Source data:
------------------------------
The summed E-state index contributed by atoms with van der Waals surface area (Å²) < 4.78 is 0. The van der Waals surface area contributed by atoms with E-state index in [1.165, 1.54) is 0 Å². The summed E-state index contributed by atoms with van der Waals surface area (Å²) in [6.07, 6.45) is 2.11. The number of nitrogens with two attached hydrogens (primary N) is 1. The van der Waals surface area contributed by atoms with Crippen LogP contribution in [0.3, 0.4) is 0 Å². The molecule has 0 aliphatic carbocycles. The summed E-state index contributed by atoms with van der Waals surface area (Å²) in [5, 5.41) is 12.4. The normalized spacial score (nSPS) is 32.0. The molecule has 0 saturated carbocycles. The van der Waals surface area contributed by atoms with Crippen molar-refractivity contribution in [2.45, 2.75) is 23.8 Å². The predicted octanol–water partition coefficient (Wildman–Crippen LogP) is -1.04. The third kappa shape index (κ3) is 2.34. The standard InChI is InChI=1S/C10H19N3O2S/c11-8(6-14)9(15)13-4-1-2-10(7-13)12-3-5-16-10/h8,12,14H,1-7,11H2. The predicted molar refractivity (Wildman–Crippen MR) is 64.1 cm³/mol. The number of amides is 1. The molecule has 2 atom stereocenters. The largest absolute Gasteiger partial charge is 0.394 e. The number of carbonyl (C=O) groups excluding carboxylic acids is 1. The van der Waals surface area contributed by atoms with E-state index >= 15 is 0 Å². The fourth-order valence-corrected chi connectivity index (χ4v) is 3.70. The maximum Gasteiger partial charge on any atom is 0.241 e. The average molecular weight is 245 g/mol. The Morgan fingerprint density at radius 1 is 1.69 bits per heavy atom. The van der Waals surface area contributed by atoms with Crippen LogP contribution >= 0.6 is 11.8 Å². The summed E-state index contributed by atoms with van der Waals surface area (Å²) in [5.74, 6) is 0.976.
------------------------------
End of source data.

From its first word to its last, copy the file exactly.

The summed E-state index contributed by atoms with van der Waals surface area (Å²) < 4.78 is 0. The van der Waals surface area contributed by atoms with E-state index in [1.165, 1.54) is 0 Å². The summed E-state index contributed by atoms with van der Waals surface area (Å²) in [6.07, 6.45) is 2.11. The number of nitrogens with two attached hydrogens (primary N) is 1. The van der Waals surface area contributed by atoms with Crippen LogP contribution in [0.3, 0.4) is 0 Å². The molecule has 0 aliphatic carbocycles. The summed E-state index contributed by atoms with van der Waals surface area (Å²) in [5, 5.41) is 12.4. The normalized spacial score (nSPS) is 32.0. The molecule has 0 saturated carbocycles. The van der Waals surface area contributed by atoms with Crippen molar-refractivity contribution in [2.45, 2.75) is 23.8 Å². The predicted octanol–water partition coefficient (Wildman–Crippen LogP) is -1.04. The third kappa shape index (κ3) is 2.34. The standard InChI is InChI=1S/C10H19N3O2S/c11-8(6-14)9(15)13-4-1-2-10(7-13)12-3-5-16-10/h8,12,14H,1-7,11H2. The predicted molar refractivity (Wildman–Crippen MR) is 64.1 cm³/mol. The number of amides is 1. The molecule has 2 atom stereocenters. The largest absolute Gasteiger partial charge is 0.394 e. The number of carbonyl (C=O) groups excluding carboxylic acids is 1. The van der Waals surface area contributed by atoms with E-state index >= 15 is 0 Å². The fourth-order valence-corrected chi connectivity index (χ4v) is 3.70. The maximum Gasteiger partial charge on any atom is 0.241 e. The average molecular weight is 245 g/mol. The Morgan fingerprint density at radius 1 is 1.69 bits per heavy atom. The van der Waals surface area contributed by atoms with Crippen LogP contribution >= 0.6 is 11.8 Å². The summed E-state index contributed by atoms with van der Waals surface area (Å²) in [5.74, 6) is 0.976.